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December 10, 1898


JAMA. 1898;XXXI(24):1398-1400. doi:10.1001/jama.1898.92450240013002c

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The American medical world has shown itself easily affected, as a rule, by the current of events, medical and surgical, in Europe. The experiments of Koch with tuberculin, of Klebs, Loeffler and Roux with antitoxin, and the various suggestions with reference to organic extracts—cerebral, testicular, thyroid, etc.—that have crossed the Atlantic have received a ready attention, in some cases developing into a wave of enthusiasm, and have found practical recognition in employment by many of our progressive medical brethren. I would refer merely to the disappointment that some have experienced in applying these more or less authoritative procedures, and remark en passant, that the wisest of us are subject to mistake occasionally through the very earnestness of our desire to wrest from old Mors one at least of his dreaded instrumentalities for human decimation.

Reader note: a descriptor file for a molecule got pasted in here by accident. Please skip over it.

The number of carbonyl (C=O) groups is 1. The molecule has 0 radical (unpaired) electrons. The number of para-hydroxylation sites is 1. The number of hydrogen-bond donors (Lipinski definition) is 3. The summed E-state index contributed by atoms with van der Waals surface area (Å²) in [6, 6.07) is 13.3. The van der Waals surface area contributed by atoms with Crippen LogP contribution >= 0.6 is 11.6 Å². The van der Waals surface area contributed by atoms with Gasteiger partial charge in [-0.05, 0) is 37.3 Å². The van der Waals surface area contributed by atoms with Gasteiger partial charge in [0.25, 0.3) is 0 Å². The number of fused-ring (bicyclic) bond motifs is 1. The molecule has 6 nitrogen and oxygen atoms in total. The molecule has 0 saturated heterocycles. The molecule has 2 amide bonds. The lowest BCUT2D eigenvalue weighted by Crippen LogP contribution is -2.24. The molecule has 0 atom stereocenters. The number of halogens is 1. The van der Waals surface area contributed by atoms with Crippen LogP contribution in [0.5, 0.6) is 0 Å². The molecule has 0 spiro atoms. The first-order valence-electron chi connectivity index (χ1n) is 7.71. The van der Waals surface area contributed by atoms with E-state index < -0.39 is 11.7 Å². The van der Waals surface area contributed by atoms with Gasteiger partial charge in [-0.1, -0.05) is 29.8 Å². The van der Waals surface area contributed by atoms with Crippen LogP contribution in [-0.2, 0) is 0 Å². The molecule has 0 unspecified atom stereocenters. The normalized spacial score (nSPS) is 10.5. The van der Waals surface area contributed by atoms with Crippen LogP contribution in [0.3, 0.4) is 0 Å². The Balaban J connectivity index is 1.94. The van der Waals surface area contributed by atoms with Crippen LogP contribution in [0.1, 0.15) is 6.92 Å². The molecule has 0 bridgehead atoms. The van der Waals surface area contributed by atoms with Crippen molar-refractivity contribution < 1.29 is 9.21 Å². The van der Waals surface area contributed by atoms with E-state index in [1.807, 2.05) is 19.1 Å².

In view of the readiness of the American profession to entertain foreign advice in

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